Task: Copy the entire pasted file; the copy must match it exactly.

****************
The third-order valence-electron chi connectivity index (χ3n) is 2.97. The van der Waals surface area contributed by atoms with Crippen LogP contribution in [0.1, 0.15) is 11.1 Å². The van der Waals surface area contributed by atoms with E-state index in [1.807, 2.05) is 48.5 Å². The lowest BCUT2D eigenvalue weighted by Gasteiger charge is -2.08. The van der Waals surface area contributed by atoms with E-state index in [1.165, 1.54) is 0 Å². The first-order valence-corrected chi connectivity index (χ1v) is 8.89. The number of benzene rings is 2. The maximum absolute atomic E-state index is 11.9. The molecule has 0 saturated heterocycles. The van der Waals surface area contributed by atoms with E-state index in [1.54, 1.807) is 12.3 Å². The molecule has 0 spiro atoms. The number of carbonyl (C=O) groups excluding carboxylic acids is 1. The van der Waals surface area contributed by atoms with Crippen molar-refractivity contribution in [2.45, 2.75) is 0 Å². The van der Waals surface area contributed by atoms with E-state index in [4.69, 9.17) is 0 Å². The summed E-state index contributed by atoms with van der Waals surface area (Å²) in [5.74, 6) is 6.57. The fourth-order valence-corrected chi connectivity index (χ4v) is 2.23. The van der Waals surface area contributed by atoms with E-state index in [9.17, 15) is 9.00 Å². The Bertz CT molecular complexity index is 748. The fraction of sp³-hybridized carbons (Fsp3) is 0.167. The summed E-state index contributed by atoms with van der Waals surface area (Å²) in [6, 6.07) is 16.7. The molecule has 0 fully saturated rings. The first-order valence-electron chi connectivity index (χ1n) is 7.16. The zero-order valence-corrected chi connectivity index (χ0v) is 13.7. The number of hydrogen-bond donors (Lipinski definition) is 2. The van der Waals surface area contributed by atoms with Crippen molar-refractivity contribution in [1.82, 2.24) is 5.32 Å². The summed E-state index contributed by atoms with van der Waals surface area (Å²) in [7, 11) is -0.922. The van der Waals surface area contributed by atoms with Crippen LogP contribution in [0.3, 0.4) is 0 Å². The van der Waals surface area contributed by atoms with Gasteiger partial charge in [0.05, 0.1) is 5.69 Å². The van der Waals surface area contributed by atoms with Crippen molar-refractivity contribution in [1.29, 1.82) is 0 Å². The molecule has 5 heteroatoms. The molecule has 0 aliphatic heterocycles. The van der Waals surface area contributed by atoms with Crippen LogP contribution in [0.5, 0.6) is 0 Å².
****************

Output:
The third-order valence-electron chi connectivity index (χ3n) is 2.97. The van der Waals surface area contributed by atoms with Crippen LogP contribution in [0.1, 0.15) is 11.1 Å². The van der Waals surface area contributed by atoms with E-state index in [1.807, 2.05) is 48.5 Å². The lowest BCUT2D eigenvalue weighted by Gasteiger charge is -2.08. The van der Waals surface area contributed by atoms with E-state index in [1.165, 1.54) is 0 Å². The first-order valence-corrected chi connectivity index (χ1v) is 8.89. The number of benzene rings is 2. The maximum absolute atomic E-state index is 11.9. The molecule has 0 saturated heterocycles. The van der Waals surface area contributed by atoms with E-state index in [1.54, 1.807) is 12.3 Å². The molecule has 0 spiro atoms. The number of carbonyl (C=O) groups excluding carboxylic acids is 1. The van der Waals surface area contributed by atoms with Crippen molar-refractivity contribution in [2.45, 2.75) is 0 Å². The van der Waals surface area contributed by atoms with E-state index in [4.69, 9.17) is 0 Å². The summed E-state index contributed by atoms with van der Waals surface area (Å²) in [5.74, 6) is 6.57. The fourth-order valence-corrected chi connectivity index (χ4v) is 2.23. The van der Waals surface area contributed by atoms with E-state index in [9.17, 15) is 9.00 Å². The Bertz CT molecular complexity index is 748. The fraction of sp³-hybridized carbons (Fsp3) is 0.167. The summed E-state index contributed by atoms with van der Waals surface area (Å²) in [6, 6.07) is 16.7. The molecule has 0 fully saturated rings. The first-order valence-electron chi connectivity index (χ1n) is 7.16. The zero-order valence-corrected chi connectivity index (χ0v) is 13.7. The number of hydrogen-bond donors (Lipinski definition) is 2. The van der Waals surface area contributed by atoms with Crippen molar-refractivity contribution in [1.82, 2.24) is 5.32 Å². The summed E-state index contributed by atoms with van der Waals surface area (Å²) in [7, 11) is -0.922. The van der Waals surface area contributed by atoms with Crippen LogP contribution in [0.3, 0.4) is 0 Å². The van der Waals surface area contributed by atoms with Gasteiger partial charge in [0.05, 0.1) is 5.69 Å². The van der Waals surface area contributed by atoms with Crippen molar-refractivity contribution in [1.29, 1.82) is 0 Å². The molecule has 5 heteroatoms. The molecule has 0 aliphatic heterocycles. The van der Waals surface area contributed by atoms with Crippen LogP contribution in [0.5, 0.6) is 0 Å².